the file. If it is greater than the limit a funtion is called to
rename the file, and the timer is "reset".

My question is, in a multithreaded environment, how do I detect if the
file is being written to in the event the timer fires at the same time
and tries to rename the file. I could swallow the IO exception, sleep
for a while, and try again, but this cannot be the best solution.

Anyone have any ideas?

Thanks
Dan


Jul 21 '05 #4

P: n/a
da***********@pershing.co.uk (Dan Kelley) wrote in message news:<7a**************************@posting.google. com>...
We have a multithreaded app that responds to events, and writes these
events to a text file. This text file is used by an external system
for further processing.

We want to be able to write multiple entries to the file, and then
rename it and copy it to a new location when the file reaches a
certian size, or a certain time span elapses (which ever comes first).

I have created a static/shared timer member variable in class that
writes to the file. When the file is written to, I check the size of
the file. If it is greater than the limit a funtion is called to
rename the file, and the timer is "reset".

My question is, in a multithreaded environment, how do I detect if the
file is being written to in the event the timer fires at the same time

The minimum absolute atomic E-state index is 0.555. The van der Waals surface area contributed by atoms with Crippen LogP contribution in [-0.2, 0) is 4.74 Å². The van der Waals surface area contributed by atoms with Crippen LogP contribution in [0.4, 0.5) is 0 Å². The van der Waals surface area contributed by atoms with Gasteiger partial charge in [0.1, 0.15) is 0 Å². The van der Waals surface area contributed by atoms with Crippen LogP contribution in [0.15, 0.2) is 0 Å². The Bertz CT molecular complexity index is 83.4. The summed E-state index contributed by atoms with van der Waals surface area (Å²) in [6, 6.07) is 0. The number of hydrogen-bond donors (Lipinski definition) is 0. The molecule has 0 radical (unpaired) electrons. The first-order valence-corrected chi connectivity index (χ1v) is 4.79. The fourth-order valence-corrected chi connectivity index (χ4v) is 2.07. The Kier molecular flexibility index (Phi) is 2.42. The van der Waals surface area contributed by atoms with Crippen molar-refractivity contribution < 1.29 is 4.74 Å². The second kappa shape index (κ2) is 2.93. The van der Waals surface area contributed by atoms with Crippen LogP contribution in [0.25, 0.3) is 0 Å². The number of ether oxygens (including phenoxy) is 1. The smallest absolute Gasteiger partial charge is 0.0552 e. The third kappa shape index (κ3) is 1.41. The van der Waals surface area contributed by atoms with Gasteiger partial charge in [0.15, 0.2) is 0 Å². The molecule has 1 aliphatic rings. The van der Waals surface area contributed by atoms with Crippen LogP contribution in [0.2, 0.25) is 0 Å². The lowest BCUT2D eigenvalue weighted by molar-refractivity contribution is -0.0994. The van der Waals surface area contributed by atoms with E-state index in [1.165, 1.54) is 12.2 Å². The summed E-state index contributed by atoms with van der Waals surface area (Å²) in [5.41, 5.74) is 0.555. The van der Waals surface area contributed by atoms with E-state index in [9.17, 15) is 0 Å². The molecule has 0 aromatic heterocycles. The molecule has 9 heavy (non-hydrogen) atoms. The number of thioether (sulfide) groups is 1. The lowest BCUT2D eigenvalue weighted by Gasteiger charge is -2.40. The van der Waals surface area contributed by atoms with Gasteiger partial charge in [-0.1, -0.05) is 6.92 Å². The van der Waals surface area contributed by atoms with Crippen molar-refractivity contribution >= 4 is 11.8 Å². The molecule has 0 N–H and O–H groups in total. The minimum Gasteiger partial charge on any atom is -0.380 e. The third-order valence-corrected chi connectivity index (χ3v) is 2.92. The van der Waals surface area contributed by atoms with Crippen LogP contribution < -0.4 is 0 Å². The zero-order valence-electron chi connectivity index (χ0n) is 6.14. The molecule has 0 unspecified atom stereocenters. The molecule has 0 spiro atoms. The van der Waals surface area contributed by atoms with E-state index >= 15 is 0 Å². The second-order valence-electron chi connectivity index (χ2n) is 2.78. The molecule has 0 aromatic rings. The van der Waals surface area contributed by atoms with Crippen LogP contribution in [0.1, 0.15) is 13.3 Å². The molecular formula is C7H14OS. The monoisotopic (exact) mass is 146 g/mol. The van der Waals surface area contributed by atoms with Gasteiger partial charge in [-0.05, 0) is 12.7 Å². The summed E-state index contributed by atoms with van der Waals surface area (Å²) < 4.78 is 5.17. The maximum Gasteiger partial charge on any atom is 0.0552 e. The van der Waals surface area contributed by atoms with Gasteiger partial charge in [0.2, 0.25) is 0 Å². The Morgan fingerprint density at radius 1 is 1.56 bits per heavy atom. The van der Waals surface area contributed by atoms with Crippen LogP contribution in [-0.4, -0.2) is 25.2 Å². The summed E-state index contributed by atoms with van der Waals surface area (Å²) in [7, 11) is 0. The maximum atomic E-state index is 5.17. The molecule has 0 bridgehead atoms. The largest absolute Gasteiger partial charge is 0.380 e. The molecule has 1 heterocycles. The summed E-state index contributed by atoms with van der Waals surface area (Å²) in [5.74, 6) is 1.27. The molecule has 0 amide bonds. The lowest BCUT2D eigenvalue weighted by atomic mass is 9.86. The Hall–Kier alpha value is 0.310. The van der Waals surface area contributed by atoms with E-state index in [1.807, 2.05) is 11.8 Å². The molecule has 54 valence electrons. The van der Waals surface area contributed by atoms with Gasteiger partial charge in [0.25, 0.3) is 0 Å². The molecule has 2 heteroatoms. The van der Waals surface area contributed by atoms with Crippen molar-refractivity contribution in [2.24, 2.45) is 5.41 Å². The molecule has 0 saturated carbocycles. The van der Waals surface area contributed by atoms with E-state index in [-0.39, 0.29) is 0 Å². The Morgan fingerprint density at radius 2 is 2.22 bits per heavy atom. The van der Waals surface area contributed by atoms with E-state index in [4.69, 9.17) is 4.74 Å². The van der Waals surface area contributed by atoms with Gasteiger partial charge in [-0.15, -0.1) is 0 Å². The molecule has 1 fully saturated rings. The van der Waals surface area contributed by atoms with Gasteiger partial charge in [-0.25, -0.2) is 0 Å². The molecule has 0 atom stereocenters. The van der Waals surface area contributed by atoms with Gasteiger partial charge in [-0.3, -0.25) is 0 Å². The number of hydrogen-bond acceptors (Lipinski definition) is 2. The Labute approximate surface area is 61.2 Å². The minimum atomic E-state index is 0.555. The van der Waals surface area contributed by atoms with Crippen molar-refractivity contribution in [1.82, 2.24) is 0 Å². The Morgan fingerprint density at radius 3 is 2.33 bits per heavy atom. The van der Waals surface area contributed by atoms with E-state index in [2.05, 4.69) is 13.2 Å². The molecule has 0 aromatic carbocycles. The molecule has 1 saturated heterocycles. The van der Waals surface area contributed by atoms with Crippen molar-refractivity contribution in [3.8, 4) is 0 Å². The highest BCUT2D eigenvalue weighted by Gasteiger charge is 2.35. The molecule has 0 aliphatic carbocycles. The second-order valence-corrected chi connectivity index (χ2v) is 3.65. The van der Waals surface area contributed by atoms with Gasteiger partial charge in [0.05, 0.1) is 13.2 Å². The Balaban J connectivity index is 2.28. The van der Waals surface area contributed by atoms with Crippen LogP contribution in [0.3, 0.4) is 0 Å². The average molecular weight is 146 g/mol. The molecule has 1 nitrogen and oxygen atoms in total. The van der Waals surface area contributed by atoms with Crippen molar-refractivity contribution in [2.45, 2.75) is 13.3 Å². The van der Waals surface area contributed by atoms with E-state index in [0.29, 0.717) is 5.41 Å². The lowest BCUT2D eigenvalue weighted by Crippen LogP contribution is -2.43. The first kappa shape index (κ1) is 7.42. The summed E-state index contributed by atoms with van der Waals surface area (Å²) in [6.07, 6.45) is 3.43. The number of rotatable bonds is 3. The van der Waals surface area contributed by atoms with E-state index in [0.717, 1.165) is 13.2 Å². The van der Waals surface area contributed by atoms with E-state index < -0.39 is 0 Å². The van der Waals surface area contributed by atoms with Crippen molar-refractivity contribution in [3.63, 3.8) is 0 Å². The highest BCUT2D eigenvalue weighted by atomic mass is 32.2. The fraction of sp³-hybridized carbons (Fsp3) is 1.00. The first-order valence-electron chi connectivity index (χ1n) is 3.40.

and tries to rename the file. I could swallow the IO exception, sleep
for a while, and try again, but this cannot be the best solution.

Anyone have any ideas?

Thanks
Dan

Dan:
If you are not using the FileSystemWatcher class then I recommend it
for
checking the status of the file instead of writing your own routines.

You may need to synchronize your threads so that one fires off only
after
the other has completed its job. Look in MSDN for synchronizing
threads.
Another alternative may be writing to a file or table to keep track of
when
the writing operation is complete. The timer will only be fired if the
status of the file is complete.

Here is a pseudo code

--
Write to the text file the first time before the timer fires off
set timer.enable = true
timer.interval = 5000 ' 5 seconds
iStatus = GetStatus() ' read from db or some ini file
if iStatus = 1 then ' File has been written to
do something
remember to reset the value of iStatus
else
'do nothing until timer fires off again
end if
'

Hirsi
Jul 21 '05 #5

P: n/a
This is still not an effective solution as the file system class uses
windows messaging to notify the monitor about file changing events. Needless
to say, with a queue system in a multithreaded environment, you are in for a
nightmare which grows as the queue extends - basically your file change